Table Of Contents
Introduction and Brief History
Released on 21 April 2016 and backed by Canonical, Ubuntu 16.04 (code name Xenial Xerus) is an open-source and user-friendly operating system based on Debian Linux. Ubuntu became famous because of its intuitive and user-friendly interface, robust security features and availability of thousands of downloadable apps (most of them are free). Linux is generally perceived as an operating system for enterprises, data centers, and tech-savvy users, but Linux distributions such as Ubuntu and Linux Mint played a pivotal role in changing this perception.
Ubuntu has come a long way from being a basic distro and is now one of the most robust, widely used and complete Linux operating systems. It offers everything home and enterprise users expect from a feature-packed operating system, including an office suite, media applications, browsers, email and communications and games. Let’s have a look at what Ubuntu 16.04 LTS has to offer and how it improved in terms of stability, security and user experience.
Linux is known to run flawlessly on older machines such as Windows XP era machines, but you need at least the following hardware for a trouble-free Ubuntu experience:
- A Dual Core CPU
- 4 GB RAM
- 25-30 GB storage space
- USB port or DVD drive
- Internet connection (recommended)
- A 3D-acceleration supported graphics card with at least 256MB VRAM
Installing a Linux distribution used to be quite some work, including manually partitioning the hard drive and configuring the bootloader. Things have improved a lot over time and now installing most Linux distributions is pretty straightforward.
The Ubuntu installer Ubiquity makes it easier for users to install the Linux OS, whether standalone or along with other operating systems such as Windows 10. It automatically detects existing operating systems and adds entries into the bootloader. Users just have to boot the installation media, select the language and go through a few other options such as setting up the username and password.
Users can also enjoy the video showing Ubuntu’s evolution (inside the ‘Examples’ folder) during the installation process, which is a much better way to kill time than watching Hi’s and text-based intros.
Ubuntu 16.04 is a 6th Long Term Support (LTS) release, which means it’s supported for 5 years from the release date. The LTS cycle was one of the main reasons behind Ubuntu’s popularity as it saves users from having to upgrade their systems frequently. A stable OS with long-term support is a must in the corporate environment where systems are being used for critical work.
Since Ubuntu 16.04 LTS is now almost a 2-year old release, you cannot expect the OS to come bundled with the latest apps. However, updating them is easy using the Gnome software manager, while you can also select the option of downloading updates and 3rd-party software during the installation process.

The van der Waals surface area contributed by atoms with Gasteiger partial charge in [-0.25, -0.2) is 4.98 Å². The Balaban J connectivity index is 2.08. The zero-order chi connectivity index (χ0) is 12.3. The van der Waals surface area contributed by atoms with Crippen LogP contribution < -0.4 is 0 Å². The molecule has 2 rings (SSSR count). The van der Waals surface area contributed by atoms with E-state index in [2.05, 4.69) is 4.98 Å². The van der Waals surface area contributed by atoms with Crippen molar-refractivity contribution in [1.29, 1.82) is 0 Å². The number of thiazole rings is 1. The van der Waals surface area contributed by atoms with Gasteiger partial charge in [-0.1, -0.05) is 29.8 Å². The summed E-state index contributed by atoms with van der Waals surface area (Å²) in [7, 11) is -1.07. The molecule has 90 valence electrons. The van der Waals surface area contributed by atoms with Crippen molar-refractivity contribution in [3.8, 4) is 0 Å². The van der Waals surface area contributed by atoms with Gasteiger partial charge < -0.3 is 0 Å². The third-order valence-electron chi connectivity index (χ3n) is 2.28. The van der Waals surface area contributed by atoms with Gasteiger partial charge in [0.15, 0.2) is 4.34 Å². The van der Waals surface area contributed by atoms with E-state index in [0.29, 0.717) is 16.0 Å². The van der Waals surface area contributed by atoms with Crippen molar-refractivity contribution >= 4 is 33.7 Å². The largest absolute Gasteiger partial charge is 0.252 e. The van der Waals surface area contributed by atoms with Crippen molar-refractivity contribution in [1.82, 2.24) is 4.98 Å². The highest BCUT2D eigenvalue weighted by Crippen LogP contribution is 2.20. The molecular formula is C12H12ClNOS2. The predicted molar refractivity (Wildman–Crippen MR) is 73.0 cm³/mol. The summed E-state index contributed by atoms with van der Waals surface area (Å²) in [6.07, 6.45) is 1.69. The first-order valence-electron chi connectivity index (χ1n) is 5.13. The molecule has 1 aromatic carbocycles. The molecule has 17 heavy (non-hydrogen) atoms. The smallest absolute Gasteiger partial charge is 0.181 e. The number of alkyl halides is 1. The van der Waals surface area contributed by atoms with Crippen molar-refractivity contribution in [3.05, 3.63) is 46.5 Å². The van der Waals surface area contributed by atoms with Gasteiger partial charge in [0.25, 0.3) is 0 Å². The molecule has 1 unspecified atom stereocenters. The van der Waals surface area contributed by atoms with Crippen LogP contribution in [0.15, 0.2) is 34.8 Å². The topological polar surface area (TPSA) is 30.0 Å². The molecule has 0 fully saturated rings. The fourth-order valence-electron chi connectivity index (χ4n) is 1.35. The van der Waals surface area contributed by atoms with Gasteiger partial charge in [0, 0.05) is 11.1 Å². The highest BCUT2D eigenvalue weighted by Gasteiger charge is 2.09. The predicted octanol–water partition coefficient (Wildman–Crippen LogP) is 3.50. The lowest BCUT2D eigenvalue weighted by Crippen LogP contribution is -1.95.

Some of the most important Core OS updates include:
Rolling HWE Kernel
A Linux kernel is like the backbone of any Linux distribution and is defined as the lowest level of software that communicates with and manages the hardware. Ubuntu 16.04 LTS supports rolling HWE (HardWare enablement) kernel, which means the OS can update to the latest available HWE kernel. This means that new hardware devices should work on Ubuntu even if they were released after the operating system. However, releasing a new kernel too soon can result in bugs and conflicts, which is not something most average users and enterprises would want. To deal with this issue, Ubuntu offers two types of kernels i.e. General Availability kernel (stable and tested, Linux-generic) and HWE kernel (the most recent, Linux-hew-generic).
Ubuntu 16.04 LTS features Snap Packages, which are essentially sandboxed packages, each running in their own container. They are more like Android apps that don’t interfere with other core OS components once you have granted them the permissions they need to work properly. Since Snap Packages come with all the required libraries and dependencies, users don’t have to worry about conflicts and missing libraries, but this also results in increased package size.
Although the number of available Snap Packages is fairly small at the moment, it’s the future of Ubuntu apps, both desktop, and mobile. That’s because they eliminate the mess dependencies create for not-so-technical users, allow developers to push updates almost immediately and provide a more secure sandboxed environment. The .deb packages can now be installed using the dpkg command as installing them the old way does not work anymore.
Although Python isn’t something an average user should be concerned about, it matters a lot for those who are involved in Python development. Ubuntu 16.04 LTS comes preloaded with Python 3, but developers have to install Python 2 for programs written in the older version to work. Developers can also install Python 3.6 on Ubuntu 16.04, which is considered a game changer, but not available from the official Ubuntu repositories.
More features and Conclusion
Ubuntu 16.04 offers more customization options than the previous versions such as choosing where to see menu items, auto-hiding and making them visible all-the-time. Users can also change launcher’s location using a simple command ‘gsettings set com.canonical.Unity. Launcher launcher-position Bottom OR left’. The old Software Manager is gone and replaced with the Gnome Software Manager, which makes it easier for new users to install and update applications.
Widely criticized online searches within the Dash are now disabled by default, but users can enable them if they want to. The 6th LTS release brings a lot to the table and offers many improvements in terms of security and stability. However, Linux distributions still need a lot of refinement and polishing before they are finally able to convince the Windows users to change camps.